Monday, May 21, 2012

WRITING TRIBUTES TO MAURICE SENDAK


Maurice Sendak, one of the true giants of children’s literature, died on May 8 at the age of 83.  This post is dedicated to him.   

In 1964, Mr. Sendak, in spare words and exuberantly scary pictures, launched a defiant child named Max on a journey that took him sailing

…off through night and day
And in and out of weeks
and almost over a year
to where the wild things are.

With the publication of that book, Where the Wild Things Are, Mr. Sendak sent the field of children’s literature into uncharted waters as well.   This classic work is so familiar to all of us now that it is hard to imagine how different it was from what preceded it.  For the first time, the darker side of childhood was examined in a book for young children.  In Where the Wild Things Are and other titles, Sendak uses dreamlike settings and powerful imagery to depict difficult emotions like anger, fear and rebelliousness.  In each instance, his characters confront and cope with these feelings in ways that ring true for children and adults alike.

As a remembrance of Maurice Sendak, here are some writing prompts to spur students in creating a picture book based on his work:

Where the Wild Things Are.  In this book, a jungle grew in Max’s room after he was sent to bed without any supper.  If you were mad at your parent, what type of fantastical setting would your room transform into?  How would you journey through it?  What would be scary about your destination?  What would be funny about it?  How would you meet the challenges you found there and make your way home?  What would be waiting for you there?

Outside Over There.  Your best friend has been stolen away by magical beings.  It is your job to find your friend and perform a rescue.  Describe where you go and what you do.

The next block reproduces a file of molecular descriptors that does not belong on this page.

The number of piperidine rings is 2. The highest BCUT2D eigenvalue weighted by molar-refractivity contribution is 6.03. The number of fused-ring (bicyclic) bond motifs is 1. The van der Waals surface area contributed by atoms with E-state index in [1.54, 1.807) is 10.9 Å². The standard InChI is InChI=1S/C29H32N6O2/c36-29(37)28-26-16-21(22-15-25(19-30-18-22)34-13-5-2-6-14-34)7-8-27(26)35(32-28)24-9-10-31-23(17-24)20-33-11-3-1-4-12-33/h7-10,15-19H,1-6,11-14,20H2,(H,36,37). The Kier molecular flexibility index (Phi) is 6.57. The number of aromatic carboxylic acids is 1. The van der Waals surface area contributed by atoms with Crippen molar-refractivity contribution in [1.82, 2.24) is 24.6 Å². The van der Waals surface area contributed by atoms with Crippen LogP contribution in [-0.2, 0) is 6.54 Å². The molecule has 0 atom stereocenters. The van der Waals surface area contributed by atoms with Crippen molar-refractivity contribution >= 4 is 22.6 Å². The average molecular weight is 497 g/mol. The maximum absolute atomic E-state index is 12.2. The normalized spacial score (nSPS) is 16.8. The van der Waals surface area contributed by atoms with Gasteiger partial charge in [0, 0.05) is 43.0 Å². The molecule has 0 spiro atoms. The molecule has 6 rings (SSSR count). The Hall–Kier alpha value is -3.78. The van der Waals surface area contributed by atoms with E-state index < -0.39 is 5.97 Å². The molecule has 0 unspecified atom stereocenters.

Higglety Pigglety Pop.  Your pet just ran away from home.  Why?  Where will it go?  What adventures will it have (the wilder, the better)?  Will your pet learn anything or change in any way?  Will it come home?  (If you don’t have a pet, make one up or write about an animal leaving the zoo.)  

The Nutshell Library.  The Nutshell Library consists of four tiny books in a boxed collection:  One Was Johnny, a counting story; Alligators All Around, an alphabet story, Chicken Soup With Rice (my absolute personal favorite), a story about the months of the year, and Pierre, a cautionary tale about an unpleasant little boy.  Students could make small books on one or more of those themes.   To house a library of four books, a tea box can be cut up and stapled together into a smaller box, then decoupaged to make a home for the collection.



1 comment:

  1. As a remembrance of Maurice Sendak, here are some writing prompts to spur students in creating a picture book based on his work:

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